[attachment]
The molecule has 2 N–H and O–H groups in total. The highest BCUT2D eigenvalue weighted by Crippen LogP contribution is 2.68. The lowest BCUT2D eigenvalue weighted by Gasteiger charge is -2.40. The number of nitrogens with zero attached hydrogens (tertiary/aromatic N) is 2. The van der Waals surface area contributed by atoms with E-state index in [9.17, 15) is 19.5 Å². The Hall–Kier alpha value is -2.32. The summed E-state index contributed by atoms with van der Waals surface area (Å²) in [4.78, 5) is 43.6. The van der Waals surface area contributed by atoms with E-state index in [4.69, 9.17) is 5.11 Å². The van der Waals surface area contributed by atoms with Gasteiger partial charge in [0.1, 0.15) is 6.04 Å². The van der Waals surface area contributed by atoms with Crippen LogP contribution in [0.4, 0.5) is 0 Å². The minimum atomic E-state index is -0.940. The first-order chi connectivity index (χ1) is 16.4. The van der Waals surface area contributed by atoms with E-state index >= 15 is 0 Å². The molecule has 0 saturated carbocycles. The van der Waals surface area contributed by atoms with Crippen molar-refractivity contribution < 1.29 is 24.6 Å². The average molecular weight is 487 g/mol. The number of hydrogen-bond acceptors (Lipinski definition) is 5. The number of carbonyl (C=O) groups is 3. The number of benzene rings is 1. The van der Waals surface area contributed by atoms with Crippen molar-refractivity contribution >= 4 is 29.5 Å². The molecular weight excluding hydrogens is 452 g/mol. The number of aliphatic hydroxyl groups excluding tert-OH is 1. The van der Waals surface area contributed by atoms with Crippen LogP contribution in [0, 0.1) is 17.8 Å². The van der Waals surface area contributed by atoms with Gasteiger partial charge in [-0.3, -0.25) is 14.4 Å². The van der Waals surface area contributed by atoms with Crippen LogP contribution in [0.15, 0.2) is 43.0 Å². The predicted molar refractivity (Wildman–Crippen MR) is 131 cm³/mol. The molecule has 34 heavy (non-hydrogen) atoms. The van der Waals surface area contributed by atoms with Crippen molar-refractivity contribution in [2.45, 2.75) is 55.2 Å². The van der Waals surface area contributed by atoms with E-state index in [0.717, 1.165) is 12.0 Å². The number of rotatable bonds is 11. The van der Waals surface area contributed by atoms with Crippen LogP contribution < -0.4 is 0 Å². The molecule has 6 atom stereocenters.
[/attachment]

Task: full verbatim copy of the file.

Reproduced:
The molecule has 2 N–H and O–H groups in total. The highest BCUT2D eigenvalue weighted by Crippen LogP contribution is 2.68. The lowest BCUT2D eigenvalue weighted by Gasteiger charge is -2.40. The number of nitrogens with zero attached hydrogens (tertiary/aromatic N) is 2. The van der Waals surface area contributed by atoms with E-state index in [9.17, 15) is 19.5 Å². The Hall–Kier alpha value is -2.32. The summed E-state index contributed by atoms with van der Waals surface area (Å²) in [4.78, 5) is 43.6. The van der Waals surface area contributed by atoms with E-state index in [4.69, 9.17) is 5.11 Å². The van der Waals surface area contributed by atoms with Gasteiger partial charge in [0.1, 0.15) is 6.04 Å². The van der Waals surface area contributed by atoms with Crippen LogP contribution in [0.4, 0.5) is 0 Å². The minimum atomic E-state index is -0.940. The first-order chi connectivity index (χ1) is 16.4. The van der Waals surface area contributed by atoms with E-state index >= 15 is 0 Å². The molecule has 0 saturated carbocycles. The van der Waals surface area contributed by atoms with Crippen molar-refractivity contribution < 1.29 is 24.6 Å². The average molecular weight is 487 g/mol. The number of hydrogen-bond acceptors (Lipinski definition) is 5. The number of carbonyl (C=O) groups is 3. The number of benzene rings is 1. The van der Waals surface area contributed by atoms with Crippen molar-refractivity contribution >= 4 is 29.5 Å². The molecular weight excluding hydrogens is 452 g/mol. The number of aliphatic hydroxyl groups excluding tert-OH is 1. The van der Waals surface area contributed by atoms with Crippen LogP contribution in [0, 0.1) is 17.8 Å². The van der Waals surface area contributed by atoms with Gasteiger partial charge in [-0.3, -0.25) is 14.4 Å². The van der Waals surface area contributed by atoms with Crippen LogP contribution in [0.15, 0.2) is 43.0 Å². The predicted molar refractivity (Wildman–Crippen MR) is 131 cm³/mol. The molecule has 34 heavy (non-hydrogen) atoms. The van der Waals surface area contributed by atoms with Crippen molar-refractivity contribution in [2.45, 2.75) is 55.2 Å². The van der Waals surface area contributed by atoms with E-state index in [0.717, 1.165) is 12.0 Å². The number of rotatable bonds is 11. The van der Waals surface area contributed by atoms with Crippen LogP contribution < -0.4 is 0 Å². The molecule has 6 atom stereocenters.